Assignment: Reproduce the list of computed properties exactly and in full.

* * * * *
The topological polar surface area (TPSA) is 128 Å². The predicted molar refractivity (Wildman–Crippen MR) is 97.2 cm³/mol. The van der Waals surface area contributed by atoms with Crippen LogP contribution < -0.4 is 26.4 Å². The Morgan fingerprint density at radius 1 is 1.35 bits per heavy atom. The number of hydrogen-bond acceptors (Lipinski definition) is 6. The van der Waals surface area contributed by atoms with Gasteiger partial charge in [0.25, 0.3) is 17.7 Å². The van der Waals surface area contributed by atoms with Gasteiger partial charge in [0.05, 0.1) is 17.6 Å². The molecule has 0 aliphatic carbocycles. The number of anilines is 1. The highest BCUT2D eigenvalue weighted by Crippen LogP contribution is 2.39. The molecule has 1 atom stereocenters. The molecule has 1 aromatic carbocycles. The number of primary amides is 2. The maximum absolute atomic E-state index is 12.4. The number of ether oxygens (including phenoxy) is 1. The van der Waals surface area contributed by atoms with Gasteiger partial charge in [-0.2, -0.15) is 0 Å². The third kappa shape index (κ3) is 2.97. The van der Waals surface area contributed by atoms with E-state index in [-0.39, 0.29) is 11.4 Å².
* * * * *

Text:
The topological polar surface area (TPSA) is 128 Å². The predicted molar refractivity (Wildman–Crippen MR) is 97.2 cm³/mol. The van der Waals surface area contributed by atoms with Crippen LogP contribution < -0.4 is 26.4 Å². The Morgan fingerprint density at radius 1 is 1.35 bits per heavy atom. The number of hydrogen-bond acceptors (Lipinski definition) is 6. The van der Waals surface area contributed by atoms with Gasteiger partial charge in [0.25, 0.3) is 17.7 Å². The van der Waals surface area contributed by atoms with Gasteiger partial charge in [0.05, 0.1) is 17.6 Å². The molecule has 0 aliphatic carbocycles. The number of anilines is 1. The highest BCUT2D eigenvalue weighted by Crippen LogP contribution is 2.39. The molecule has 1 atom stereocenters. The molecule has 1 aromatic carbocycles. The number of primary amides is 2. The maximum absolute atomic E-state index is 12.4. The number of ether oxygens (including phenoxy) is 1. The van der Waals surface area contributed by atoms with Gasteiger partial charge in [-0.2, -0.15) is 0 Å². The third kappa shape index (κ3) is 2.97. The van der Waals surface area contributed by atoms with E-state index in [-0.39, 0.29) is 11.4 Å².